Is Setting ESG Standards Too Puzzling? Get Wide Feedback, SASB Says 

If the rules seem subjective or unworkable, a good alternative for companies is to ask outside groups for their input, the sustainability advisory group suggests.

How should the standards for environmental, social, and governance (ESG) criteria be set for companies? It pays to consult others to get a wider view, the Sustainability Accounting Standards Board (SASB) says.

So call in investors and other stakeholders to get an expanded perspective, says the ESG movement’s advisory nonprofit group. Does that sound like common sense? Of course. But companies need to wake up to this need for outside input.

“Market feedback is a fundamental tenet of our approach,” Marvin Smith, director of SASB’s stakeholder outreach, said in a company webinar on the importance of ESG standards held last week. SASB promulgates its own set of standards, which individual companies use as a starting point for their own disclosures.

Supporters say ESG standards are worthwhile to adopt, even though some criticize them as subjective and confusing. Numerous studies show that ESG-oriented companies have better earnings in the long run. The standards just need improvement through better communication among shareholders and companies, as well as with firms such as SASB, supporters argue. 

Take dams that are used to store hazardous byproducts in water from mining operations, called tailings. Some of them failed, with bad results for the environment. In 2016, for instance, contaminated liquid from a Florida mine seeped into the local groundwater supply. After investors and companies were looped in, and standards were set by SASB, these basins filled with toxic waste were made much safer and more reliable.

Before setting a new standard criterion, SASB said it solicits input from the public, as well as advisory groups and independent research. If the company standards board votes to further a criterion for a standard setting project, it will open the criterion to a public comment period for final feedback.  

A call for refined ESG standards is getting louder as different corners of the world, including the US, are scrapping or weakening regulations around sustainable investing. The US Department of Labor (DOL) last week unveiled a proposal that some say would weaken ESG investing. The proposal says company pension plans have a fiduciary duty to beneficiaries, not to social causes advanced through ESG investing.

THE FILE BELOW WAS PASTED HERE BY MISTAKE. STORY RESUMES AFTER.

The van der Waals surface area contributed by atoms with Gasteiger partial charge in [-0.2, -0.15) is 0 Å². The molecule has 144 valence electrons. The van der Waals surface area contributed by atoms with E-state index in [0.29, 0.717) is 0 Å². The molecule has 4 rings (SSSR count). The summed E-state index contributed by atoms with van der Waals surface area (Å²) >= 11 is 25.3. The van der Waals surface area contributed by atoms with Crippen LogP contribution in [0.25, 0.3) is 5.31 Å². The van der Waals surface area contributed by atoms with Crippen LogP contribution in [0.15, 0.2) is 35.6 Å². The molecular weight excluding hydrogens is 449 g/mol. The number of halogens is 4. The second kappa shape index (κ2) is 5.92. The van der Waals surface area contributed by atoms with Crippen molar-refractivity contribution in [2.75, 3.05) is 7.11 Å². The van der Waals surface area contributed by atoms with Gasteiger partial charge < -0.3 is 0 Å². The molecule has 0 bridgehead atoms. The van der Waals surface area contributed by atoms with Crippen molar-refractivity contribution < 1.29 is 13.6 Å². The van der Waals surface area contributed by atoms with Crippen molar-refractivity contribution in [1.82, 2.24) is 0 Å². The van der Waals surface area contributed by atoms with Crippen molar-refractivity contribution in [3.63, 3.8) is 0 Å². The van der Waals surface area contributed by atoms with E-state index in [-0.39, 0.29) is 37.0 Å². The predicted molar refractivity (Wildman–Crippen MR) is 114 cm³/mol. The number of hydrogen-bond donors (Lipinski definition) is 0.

Meanwhile, sustainable investing advocates say that any ESG frameworks should be built on existing standards from places such as SASB. 

Feedback around ESG disclosures can also start as a conversation between stakeholders and companies, as well as come from within firms.

“Where we focus our engagement topics and issues are really on those that are business relevant and have the potential greatest impact on sustainable earnings over the medium and to the long-term,” said Julie Moret, global head of ESG at Franklin Templeton. 

Franklin Templeton, an asset manager managing $620 billion, started with SASB’s framework and then added its own proprietary data to show companies what it wanted in the way of ESG in order to invest. These included strategy, risk and communication, human and social capital, governance, and environmental considerations. 

But its best progress is built on relationships, Moret said. For example, after recently engaging an Asian cement manufacturer on disclosing carbon emission performance targets, the firm made a commitment to do so. 

“For investors, the takeaway for us is really the next time that we engage with that corporation, it’s a check-in point in terms of, you know, what are the challenges, to what extent have some of those areas been achieved?” Moret said. 

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